I yelled at the Chorale. In 23 years of directing the Chorale I never remember yelling at them. I am often irritated by them but I don’t let that show. I’m a singer and I know how to take a deep breath. I often raise my voice over them to get their attention, but that’s not done with irritation. The combination of irritation and a raised voice equals yelling at and I simply do not do that.
Afterwards everyone said it wasn’t that bad but I felt like I had turned into my mother at her most abrasive. I was embarrassed and it took me a while (two days) to get over it. So I had to ask myself, “How on earth did you get to this point?”
It’s been a demanding quarter. It began with more new people than we usually get and many of them were bewildered and disoriented. New people often think they are the only ones who don’t know what’s going on. One of them clearly blamed me for the fact that he was new and that bothered me for weeks.
Then the wife of one of our baritones died. It wasn’t unexpected but it was heart-wrenching for those of us who knew them. She was a lovely person and a sensitive photographer. Over the years she had taken many photos of the Chorale in action.
I had a period of domestic difficulties. I hurt my back while heaving wood around. Rats got into the ceiling one stormy night and sounded like they were setting up a bowling alley in which they proceeded to bowl. A trapper who looked like NRA Man and his assistant, a tall skinny guy who could have been one of the Darryls from the Bob Newhart Show rescued me.
Then Hal, our beloved bass, unexpectedly died. He went to sleep one night and didn’t wake up. I was stunned by the news. I went into a crazed period that reminded me of the months around my mother’s death—also in November—eight years ago. I organized the Chorale to sing at the memorial service with an obsession that worried me when I occasionally breathed the air of self-awareness.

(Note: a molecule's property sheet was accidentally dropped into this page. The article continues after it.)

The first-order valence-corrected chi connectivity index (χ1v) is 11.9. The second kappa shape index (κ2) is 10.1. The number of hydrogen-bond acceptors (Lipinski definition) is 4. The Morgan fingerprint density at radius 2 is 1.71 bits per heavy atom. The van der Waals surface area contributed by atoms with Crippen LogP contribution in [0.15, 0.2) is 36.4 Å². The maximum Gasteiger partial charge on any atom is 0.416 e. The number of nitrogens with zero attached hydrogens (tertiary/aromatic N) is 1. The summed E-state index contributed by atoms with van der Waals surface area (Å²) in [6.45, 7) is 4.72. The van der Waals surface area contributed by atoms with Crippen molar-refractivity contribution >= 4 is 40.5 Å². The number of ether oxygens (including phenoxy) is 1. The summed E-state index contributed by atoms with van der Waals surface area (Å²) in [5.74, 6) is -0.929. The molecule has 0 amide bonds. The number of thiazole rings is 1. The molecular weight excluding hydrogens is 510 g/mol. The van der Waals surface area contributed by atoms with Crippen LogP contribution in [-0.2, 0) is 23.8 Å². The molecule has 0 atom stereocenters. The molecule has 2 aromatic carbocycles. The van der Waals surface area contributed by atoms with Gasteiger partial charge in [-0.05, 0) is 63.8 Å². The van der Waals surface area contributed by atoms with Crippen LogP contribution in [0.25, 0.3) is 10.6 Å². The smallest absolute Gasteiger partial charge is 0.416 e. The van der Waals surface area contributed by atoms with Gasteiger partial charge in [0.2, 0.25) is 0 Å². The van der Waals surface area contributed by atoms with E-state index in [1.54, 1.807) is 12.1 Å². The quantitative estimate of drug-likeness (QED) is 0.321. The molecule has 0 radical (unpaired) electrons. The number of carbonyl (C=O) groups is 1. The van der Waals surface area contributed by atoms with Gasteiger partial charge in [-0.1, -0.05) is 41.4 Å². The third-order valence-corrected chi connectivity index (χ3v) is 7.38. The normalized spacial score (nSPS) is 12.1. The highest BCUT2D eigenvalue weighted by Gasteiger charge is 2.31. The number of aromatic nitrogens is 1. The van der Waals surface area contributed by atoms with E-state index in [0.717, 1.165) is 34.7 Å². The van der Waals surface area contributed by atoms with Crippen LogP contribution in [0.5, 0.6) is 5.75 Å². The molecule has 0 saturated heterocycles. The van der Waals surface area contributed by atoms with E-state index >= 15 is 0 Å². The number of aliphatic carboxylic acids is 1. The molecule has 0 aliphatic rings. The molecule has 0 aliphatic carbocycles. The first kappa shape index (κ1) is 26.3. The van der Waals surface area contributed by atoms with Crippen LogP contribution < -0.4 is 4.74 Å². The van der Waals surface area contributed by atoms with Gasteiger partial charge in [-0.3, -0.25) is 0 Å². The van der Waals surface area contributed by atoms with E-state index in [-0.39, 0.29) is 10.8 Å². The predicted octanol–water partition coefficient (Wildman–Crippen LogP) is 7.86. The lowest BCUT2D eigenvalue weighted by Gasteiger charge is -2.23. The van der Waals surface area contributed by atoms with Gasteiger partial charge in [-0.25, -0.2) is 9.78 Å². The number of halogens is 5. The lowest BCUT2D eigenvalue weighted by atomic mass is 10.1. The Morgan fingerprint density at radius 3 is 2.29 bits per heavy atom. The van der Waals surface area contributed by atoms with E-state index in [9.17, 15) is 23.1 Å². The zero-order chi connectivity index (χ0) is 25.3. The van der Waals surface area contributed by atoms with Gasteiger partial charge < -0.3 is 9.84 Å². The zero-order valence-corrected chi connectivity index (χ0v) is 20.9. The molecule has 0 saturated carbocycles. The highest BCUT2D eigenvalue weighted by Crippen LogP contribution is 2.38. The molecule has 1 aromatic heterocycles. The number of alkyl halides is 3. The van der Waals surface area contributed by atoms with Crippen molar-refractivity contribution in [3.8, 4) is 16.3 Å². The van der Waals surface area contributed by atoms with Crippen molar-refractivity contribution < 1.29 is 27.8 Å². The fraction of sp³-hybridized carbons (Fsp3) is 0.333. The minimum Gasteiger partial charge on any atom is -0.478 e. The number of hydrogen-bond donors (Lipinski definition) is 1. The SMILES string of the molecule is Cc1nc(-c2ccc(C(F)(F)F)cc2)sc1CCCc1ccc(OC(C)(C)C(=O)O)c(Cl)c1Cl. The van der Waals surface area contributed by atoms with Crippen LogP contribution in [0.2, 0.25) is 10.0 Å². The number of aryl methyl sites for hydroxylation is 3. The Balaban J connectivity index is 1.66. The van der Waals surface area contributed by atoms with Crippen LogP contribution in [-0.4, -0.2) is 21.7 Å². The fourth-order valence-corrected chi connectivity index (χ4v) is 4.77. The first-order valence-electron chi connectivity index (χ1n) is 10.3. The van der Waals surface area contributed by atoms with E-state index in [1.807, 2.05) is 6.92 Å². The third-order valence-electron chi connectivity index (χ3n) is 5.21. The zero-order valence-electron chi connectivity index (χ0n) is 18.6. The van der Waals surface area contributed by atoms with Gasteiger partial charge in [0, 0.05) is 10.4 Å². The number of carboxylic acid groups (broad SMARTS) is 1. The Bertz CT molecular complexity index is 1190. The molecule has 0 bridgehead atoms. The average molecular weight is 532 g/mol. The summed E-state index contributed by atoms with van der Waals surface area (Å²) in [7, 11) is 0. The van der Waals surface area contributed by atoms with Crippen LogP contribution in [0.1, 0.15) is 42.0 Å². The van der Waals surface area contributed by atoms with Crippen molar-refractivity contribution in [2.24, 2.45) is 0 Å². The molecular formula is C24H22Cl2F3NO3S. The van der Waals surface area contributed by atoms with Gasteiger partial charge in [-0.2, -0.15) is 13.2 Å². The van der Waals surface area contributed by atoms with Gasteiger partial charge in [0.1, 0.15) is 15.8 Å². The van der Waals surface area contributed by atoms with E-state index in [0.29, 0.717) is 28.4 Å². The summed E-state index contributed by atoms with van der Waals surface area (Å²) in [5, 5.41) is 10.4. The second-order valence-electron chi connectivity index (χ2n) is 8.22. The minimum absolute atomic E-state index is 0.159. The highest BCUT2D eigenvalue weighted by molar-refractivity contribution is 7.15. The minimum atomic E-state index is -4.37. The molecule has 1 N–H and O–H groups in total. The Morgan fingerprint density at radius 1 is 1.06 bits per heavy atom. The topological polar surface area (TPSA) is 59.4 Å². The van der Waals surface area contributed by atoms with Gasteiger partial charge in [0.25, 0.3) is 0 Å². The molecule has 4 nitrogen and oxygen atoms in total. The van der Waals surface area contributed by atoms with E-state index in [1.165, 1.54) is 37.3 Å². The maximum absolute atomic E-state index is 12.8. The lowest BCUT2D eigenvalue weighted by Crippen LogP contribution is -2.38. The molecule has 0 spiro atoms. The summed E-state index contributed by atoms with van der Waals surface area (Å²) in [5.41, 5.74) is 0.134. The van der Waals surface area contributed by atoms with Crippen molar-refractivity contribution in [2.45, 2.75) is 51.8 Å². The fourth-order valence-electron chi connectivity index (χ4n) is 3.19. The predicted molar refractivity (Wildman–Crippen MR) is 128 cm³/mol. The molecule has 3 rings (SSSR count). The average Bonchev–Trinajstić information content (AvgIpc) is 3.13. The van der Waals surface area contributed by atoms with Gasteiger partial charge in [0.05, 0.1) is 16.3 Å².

I started waking up in the middle of the night, sobbing. This was not just about Hal and my mother. This was about my cat Freudy who also died unexpectedly last May in bed, in the middle of night. I went into that surreal grief place where I feel like I am trying to run underwater. Everyday life became slow and difficult.
I chose this particularly hectic period to finally purchase a cell phone. After it came a friend pointed out I could have gotten a Smart Phone for the same price. It seemed as though my life depended on getting an upgrade immediately and that demanded a second session of customer service calls.
I now have the phone and I am committed to spending half an hour a day or until I start crying –whichever comes first– learning how to use it. Don’t call me yet and for god’s sake, no texts.
A good college friend had a surgical procedure that developed complications. Instead of one week in the hospital, he was there for two. When he finally went home, it was only for two days before he had to be air lifted from Walla Walla back to the hospital in Everett where, as of this writing, he remains. For days I expected to hear that he had died, but he is very much alive and looks cheerful.
The OK Chorale usually has two performances at the end of a quarter, occasionally three if two are on the same day. With expansive optimism I had scheduled six (6!) this year. Hal’s memorial service made for a somber seventh.